by Jenée Desmond-Harris
Donald Trump has won the presidency, despite an unprecedented level of unfitness and in defiance of nearly every prediction and poll. And he’s done this not despite but because he expressed unfiltered disdain toward racial and religious minorities in the country.
The message his victory sent to nonwhites, Muslim Americans, immigrants, and their families is clear: Never underestimate the power of racism and bigotry.
In his victory speech early Wednesday morning, Trump promised to serve all Americans. But he’d already made clear what that meant to him: using his power to create a “great again” version of America where white Christian citizens would have the dominance to which they felt entitled, despite changing demographics. And if that meant insulting and snatching back the rights of everyone else, with women caught in the crossfire, so be it. CONTINUE READING AT VOX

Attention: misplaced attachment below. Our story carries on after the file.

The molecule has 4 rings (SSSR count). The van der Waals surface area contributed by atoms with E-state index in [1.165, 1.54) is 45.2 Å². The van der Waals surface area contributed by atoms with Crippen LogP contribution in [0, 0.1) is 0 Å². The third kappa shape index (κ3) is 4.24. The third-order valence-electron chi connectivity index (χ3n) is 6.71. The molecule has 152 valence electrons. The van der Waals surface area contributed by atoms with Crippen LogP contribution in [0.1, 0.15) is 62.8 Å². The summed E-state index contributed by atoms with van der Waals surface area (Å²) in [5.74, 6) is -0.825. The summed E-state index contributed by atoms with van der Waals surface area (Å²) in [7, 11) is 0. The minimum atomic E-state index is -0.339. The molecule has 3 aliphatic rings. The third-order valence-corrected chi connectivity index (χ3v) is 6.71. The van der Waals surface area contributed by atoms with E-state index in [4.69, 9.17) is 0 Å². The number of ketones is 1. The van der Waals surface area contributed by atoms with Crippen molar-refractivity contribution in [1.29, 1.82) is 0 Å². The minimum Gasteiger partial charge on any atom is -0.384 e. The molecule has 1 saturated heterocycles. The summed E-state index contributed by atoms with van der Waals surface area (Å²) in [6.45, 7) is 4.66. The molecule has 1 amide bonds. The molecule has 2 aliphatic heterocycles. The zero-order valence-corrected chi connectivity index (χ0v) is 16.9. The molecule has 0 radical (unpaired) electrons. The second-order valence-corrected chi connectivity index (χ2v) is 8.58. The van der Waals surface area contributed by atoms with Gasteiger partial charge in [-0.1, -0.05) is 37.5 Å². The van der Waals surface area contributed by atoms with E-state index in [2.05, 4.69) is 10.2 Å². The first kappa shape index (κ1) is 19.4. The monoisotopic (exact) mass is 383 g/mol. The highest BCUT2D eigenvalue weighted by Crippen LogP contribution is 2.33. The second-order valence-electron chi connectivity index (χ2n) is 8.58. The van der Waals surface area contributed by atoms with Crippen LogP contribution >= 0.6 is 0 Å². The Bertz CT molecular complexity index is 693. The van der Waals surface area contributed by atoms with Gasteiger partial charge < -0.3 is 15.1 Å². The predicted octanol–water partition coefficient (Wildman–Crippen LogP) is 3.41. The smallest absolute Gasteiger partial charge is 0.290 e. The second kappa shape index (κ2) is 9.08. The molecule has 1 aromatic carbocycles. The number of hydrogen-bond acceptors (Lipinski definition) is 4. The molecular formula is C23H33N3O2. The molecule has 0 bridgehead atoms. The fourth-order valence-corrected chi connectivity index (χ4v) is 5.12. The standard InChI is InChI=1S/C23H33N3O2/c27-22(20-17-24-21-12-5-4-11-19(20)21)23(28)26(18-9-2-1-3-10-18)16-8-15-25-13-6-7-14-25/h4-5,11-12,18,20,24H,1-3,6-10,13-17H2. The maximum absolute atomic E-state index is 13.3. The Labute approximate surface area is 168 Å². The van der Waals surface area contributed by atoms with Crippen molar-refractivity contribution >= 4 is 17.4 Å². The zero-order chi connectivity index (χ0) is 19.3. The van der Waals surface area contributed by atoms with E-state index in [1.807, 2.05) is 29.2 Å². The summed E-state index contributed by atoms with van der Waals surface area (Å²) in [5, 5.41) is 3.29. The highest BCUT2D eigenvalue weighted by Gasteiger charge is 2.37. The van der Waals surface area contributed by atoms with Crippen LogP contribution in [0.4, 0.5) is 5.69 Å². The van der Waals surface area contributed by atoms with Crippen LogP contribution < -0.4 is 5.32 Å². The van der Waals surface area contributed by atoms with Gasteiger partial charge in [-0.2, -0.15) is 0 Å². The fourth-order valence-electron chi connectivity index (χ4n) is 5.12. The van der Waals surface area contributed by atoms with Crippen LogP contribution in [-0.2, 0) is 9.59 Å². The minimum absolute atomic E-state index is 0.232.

There was no evidence to support the idea that Trump voters were disproportionately poor. Trump support was correlated with higher, not lower, income, both among the population as a whole and among white people. If anything, Trump’s win was powered by a not-so-subtle message that these people’s racial resentment was that of the potential president’s too.